X- Big Labor √- Taxpayer *- No Provision
The full index may be downloaded here
The Index includes scores on collective bargaining, broken into several subcategories:
- Paycheck protection laws;
- Open meetings laws;
- Government union density;
- Public employee pension underfunding;
- Right to work laws;
- Secret ballot protections and card check;
- Project labor agreements;
- Strike policy for government employees.
Collective bargaining strengthens government unions’ labor monopoly in the public sector, manipulating the price and availability of public services. Big Labor uses the process of collective bargaining to exert control over budget and spending policy of state governments. Collective bargaining combined with political activity, enables unions to act as unelected government officials who lobby and negotiate for more government jobs and greater government employee pay and job security.
The gains that unions have made in the government sector are bankrupting states and municipalities. Government employees’ lavish compensation, unsustainable retirement benefits, and ironclad job security put enormous financial burdens on the taxpayer. Government workers, on average, earned 46 percent more in salary and benefits during the past decade than did similar workers in the private sector.
States that have long provided strong collective bargaining privileges to government employee unions today have high rates of union density and unsustainable pension liabilities. New Jersey, Massachusetts, Rhode Island, Connecticut, and New York all have union density rates of 55 percent or higher in the government sector. The high union density rates lead to some of the highest liabilities for government employee retirement funds.
Government employee unions’ are a relatively recent phenomenon. Until recently, even strong union advocates dismissed the notion of public sector unionism. President Franklin Delano Roosevelt once wrote, “All Government employees should realize that the process of collective bargaining, as usually understood, cannot be transplanted into the public service….The very nature and purposes of Government make it impossible for administrative officials to represent fully or to bind the employer in mutual discussions with Government employee organizations. The employer is the whole people, who speak by means of laws enacted by their representatives in Congress.”
Former AFL-CIO President George Meany put it more bluntly: “It is impossible to bargain collectively with the government.”
Points in the Big Labor versus Taxpayers Index are awarded to states that put taxpayer interests ahead of those of government employees in the following policy areas.
Most of union bosses’ power comes from their ability to collect compulsory dues from employees in order for them to keep their jobs. The dues payments are used to lobby for union leaders’ preferred political agenda: bigger and more expansive government. For many union members, this means that their dues go to promote political agendas they do not support. Paycheck protection laws help to curb this undemocratic practice by requiring union bosses to obtain written consent from union members before they can use their dues for political activity.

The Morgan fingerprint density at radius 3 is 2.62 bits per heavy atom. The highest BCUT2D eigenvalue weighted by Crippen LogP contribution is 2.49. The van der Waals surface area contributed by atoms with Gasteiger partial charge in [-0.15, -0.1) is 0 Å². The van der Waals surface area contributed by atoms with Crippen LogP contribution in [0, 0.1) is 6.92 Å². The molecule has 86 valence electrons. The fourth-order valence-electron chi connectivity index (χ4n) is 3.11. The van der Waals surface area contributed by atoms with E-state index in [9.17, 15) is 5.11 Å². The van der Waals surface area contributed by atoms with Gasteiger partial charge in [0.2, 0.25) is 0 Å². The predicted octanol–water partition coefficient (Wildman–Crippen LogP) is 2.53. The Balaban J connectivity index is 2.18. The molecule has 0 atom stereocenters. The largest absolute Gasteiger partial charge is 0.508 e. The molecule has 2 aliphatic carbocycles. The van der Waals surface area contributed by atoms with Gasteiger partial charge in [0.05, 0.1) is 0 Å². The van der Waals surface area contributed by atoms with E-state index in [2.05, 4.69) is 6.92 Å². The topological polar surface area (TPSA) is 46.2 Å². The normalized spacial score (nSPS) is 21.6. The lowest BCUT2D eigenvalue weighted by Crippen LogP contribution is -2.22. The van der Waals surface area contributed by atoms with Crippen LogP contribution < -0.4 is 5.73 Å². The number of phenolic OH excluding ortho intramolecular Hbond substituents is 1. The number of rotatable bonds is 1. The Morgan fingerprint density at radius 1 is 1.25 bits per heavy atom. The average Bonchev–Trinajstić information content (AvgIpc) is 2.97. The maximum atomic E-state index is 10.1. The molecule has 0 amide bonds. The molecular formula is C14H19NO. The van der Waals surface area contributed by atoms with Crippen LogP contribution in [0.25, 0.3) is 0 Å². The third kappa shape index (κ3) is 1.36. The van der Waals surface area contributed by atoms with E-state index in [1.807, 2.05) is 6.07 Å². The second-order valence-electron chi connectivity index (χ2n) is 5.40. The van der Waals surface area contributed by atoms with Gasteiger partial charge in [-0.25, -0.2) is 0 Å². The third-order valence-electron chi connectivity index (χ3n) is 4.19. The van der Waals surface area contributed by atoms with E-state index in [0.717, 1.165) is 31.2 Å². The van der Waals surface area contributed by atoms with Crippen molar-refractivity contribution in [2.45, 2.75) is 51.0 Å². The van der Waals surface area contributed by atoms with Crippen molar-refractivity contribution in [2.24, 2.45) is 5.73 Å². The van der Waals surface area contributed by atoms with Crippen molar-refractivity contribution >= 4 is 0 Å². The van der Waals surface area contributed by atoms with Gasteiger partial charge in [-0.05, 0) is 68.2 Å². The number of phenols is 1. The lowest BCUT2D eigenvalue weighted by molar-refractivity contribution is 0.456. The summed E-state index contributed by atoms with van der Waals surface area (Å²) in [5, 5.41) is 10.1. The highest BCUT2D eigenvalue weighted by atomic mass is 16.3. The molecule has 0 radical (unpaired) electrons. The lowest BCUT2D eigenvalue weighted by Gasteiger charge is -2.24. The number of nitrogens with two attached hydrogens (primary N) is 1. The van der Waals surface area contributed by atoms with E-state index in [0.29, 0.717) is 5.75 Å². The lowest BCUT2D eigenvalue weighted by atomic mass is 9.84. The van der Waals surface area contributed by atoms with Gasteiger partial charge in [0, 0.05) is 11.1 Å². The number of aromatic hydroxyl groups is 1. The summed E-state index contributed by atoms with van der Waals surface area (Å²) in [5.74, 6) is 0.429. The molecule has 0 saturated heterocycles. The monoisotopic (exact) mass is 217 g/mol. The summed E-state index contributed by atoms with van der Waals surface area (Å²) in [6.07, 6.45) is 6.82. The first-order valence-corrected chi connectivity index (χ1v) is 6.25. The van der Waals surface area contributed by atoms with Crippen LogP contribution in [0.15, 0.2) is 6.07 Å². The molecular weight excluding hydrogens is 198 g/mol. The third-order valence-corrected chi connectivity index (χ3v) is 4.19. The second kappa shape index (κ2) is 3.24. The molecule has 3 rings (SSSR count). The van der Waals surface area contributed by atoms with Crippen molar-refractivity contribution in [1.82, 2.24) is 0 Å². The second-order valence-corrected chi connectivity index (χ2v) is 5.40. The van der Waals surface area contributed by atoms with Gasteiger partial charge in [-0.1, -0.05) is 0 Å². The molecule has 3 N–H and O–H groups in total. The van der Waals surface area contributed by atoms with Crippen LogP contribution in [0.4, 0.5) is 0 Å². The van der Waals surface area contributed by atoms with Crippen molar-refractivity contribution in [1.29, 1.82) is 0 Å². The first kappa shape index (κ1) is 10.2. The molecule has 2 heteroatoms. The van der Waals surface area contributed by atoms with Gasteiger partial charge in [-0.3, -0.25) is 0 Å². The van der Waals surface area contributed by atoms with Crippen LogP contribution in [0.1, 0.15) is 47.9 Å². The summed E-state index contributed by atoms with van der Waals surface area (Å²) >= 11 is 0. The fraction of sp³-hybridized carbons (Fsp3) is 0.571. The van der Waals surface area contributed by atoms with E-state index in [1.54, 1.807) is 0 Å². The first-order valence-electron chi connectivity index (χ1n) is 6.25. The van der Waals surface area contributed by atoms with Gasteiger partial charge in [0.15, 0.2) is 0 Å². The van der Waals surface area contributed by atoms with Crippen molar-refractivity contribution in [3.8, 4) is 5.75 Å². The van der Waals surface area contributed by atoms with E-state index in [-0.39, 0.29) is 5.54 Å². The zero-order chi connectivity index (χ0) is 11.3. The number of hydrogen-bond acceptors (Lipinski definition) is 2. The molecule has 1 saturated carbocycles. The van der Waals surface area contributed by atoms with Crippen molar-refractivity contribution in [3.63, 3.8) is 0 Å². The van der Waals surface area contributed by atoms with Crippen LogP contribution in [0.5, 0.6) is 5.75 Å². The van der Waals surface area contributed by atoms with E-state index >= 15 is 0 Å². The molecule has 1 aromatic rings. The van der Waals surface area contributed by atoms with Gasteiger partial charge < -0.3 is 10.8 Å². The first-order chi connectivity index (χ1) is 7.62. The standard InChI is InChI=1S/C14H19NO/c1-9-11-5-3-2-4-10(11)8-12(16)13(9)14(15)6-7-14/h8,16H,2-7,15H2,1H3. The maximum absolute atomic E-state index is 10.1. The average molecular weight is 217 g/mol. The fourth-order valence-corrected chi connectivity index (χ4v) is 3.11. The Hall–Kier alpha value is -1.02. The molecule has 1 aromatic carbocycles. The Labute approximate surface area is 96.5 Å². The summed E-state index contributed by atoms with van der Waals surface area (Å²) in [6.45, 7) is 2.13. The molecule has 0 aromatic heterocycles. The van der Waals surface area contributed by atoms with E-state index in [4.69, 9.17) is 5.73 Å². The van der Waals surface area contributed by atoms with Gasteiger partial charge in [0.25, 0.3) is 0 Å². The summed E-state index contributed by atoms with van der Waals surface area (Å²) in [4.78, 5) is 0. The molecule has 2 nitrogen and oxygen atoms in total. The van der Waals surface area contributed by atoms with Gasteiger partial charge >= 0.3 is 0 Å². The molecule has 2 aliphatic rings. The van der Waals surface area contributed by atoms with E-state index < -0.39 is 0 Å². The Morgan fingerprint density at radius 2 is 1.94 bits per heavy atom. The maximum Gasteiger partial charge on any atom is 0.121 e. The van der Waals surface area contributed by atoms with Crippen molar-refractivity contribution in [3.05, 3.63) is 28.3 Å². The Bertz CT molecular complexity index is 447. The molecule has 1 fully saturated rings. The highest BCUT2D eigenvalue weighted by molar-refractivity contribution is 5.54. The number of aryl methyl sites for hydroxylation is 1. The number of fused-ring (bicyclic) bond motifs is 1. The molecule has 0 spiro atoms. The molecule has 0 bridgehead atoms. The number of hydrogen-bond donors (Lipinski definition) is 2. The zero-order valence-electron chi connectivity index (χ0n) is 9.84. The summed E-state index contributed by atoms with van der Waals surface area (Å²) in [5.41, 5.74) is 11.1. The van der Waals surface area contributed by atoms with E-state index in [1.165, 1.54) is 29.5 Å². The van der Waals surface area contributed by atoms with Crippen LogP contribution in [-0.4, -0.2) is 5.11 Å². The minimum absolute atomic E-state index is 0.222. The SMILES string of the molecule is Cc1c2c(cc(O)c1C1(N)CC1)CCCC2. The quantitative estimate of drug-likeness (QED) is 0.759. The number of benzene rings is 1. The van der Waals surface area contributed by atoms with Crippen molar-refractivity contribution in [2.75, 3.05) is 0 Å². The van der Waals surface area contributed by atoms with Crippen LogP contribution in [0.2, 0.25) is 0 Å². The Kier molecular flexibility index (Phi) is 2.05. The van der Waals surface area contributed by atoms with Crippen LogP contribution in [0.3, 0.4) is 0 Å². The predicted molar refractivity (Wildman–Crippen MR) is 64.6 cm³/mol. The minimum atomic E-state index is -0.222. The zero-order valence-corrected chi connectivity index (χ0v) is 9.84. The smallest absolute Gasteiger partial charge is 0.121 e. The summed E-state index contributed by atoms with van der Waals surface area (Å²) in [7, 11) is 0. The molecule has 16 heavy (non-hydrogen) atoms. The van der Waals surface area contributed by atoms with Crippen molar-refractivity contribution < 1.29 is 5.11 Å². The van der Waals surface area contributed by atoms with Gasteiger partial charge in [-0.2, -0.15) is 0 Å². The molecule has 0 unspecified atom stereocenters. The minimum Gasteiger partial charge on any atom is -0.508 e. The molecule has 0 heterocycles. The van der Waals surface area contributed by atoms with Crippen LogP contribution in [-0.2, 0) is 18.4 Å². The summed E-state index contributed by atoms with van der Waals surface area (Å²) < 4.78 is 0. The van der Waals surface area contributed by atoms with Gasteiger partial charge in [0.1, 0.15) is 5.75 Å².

Government employee unions’ spending is massive. The American Federation of State, County and Municipal Employees (AFSCME) was the largest outside spender in the 2010 election cycle. On its list of top all-time political donors, the Center for Responsive Politics lists AFSCME second. The National Education Association (NEA) fifth, the Service Employees International Union (SEIU) sixth, and the American Federation of Teachers (AFT) 10th. In short, government-sector unions constitute a permanent, well-funded, self-supporting lobby for bigger government, funded mostly from forced dues.
Points in the Big Labor versus Taxpayers Index are awarded to states that allow government employees to choose which political causes they want to support by requiring an op-in rather an op-opt mechanism for union political activities.
Secret Ballot Elections and Card Check
The secret ballot is a bedrock principle of democracy. The use of the secret ballot in union elections is paramount to maintaining employee rights. However, those rights are not protected like they are in elections for government officials. Big Labor’s preferred method of elections is card check. This circumvents the secret ballot by allowing a union to be certified for a group of workers by getting a majority of them to sign union cards. Card check occurs publically and usually in the presence of union organizers, which opens the door to coercion and intimidation.
Points in the Big Labor versus Taxpayers Index are awarded to states that have banned card check for government workers or instituted a Secret Ballot Protection Act for all workers.
Binding arbitration is the process by which the unilateral decision of an unelected bureaucrat can determine the compensation and conditions of government employment. Some states mandate binding arbitration when collective bargaining negotiations reach an impasse. This policy usurps voters’ right to have the final say on how their state and local governments spend money.